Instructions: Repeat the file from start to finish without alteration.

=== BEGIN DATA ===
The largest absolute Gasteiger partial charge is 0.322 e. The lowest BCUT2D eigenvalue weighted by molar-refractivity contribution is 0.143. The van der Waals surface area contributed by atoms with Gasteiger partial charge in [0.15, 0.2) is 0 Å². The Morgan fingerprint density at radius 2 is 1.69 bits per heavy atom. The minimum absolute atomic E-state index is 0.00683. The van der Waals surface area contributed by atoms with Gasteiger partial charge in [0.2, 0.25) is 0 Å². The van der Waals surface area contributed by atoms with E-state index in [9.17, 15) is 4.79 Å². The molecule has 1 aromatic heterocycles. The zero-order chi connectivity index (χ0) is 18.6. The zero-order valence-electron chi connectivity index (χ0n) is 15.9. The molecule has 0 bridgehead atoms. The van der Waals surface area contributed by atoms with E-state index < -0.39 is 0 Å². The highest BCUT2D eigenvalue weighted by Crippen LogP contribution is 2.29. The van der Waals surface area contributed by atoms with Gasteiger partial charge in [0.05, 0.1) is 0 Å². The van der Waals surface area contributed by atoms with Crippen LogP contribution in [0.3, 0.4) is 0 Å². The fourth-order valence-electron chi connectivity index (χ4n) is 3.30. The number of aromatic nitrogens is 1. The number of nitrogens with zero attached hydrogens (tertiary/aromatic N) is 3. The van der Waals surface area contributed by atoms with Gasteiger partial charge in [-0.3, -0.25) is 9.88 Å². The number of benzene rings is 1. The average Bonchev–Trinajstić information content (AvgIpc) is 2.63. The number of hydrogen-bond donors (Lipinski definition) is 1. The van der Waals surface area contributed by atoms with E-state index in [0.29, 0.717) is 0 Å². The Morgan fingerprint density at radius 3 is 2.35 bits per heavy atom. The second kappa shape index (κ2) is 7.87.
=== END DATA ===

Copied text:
The largest absolute Gasteiger partial charge is 0.322 e. The lowest BCUT2D eigenvalue weighted by molar-refractivity contribution is 0.143. The van der Waals surface area contributed by atoms with Gasteiger partial charge in [0.15, 0.2) is 0 Å². The Morgan fingerprint density at radius 2 is 1.69 bits per heavy atom. The minimum absolute atomic E-state index is 0.00683. The van der Waals surface area contributed by atoms with Gasteiger partial charge in [0.2, 0.25) is 0 Å². The van der Waals surface area contributed by atoms with E-state index in [9.17, 15) is 4.79 Å². The molecule has 1 aromatic heterocycles. The zero-order chi connectivity index (χ0) is 18.6. The zero-order valence-electron chi connectivity index (χ0n) is 15.9. The molecule has 0 bridgehead atoms. The van der Waals surface area contributed by atoms with E-state index < -0.39 is 0 Å². The highest BCUT2D eigenvalue weighted by Crippen LogP contribution is 2.29. The van der Waals surface area contributed by atoms with Gasteiger partial charge in [0.05, 0.1) is 0 Å². The van der Waals surface area contributed by atoms with Crippen LogP contribution in [0.3, 0.4) is 0 Å². The fourth-order valence-electron chi connectivity index (χ4n) is 3.30. The number of aromatic nitrogens is 1. The number of nitrogens with zero attached hydrogens (tertiary/aromatic N) is 3. The van der Waals surface area contributed by atoms with Gasteiger partial charge in [-0.3, -0.25) is 9.88 Å². The number of benzene rings is 1. The average Bonchev–Trinajstić information content (AvgIpc) is 2.63. The number of hydrogen-bond donors (Lipinski definition) is 1. The van der Waals surface area contributed by atoms with E-state index in [0.29, 0.717) is 0 Å². The Morgan fingerprint density at radius 3 is 2.35 bits per heavy atom. The second kappa shape index (κ2) is 7.87.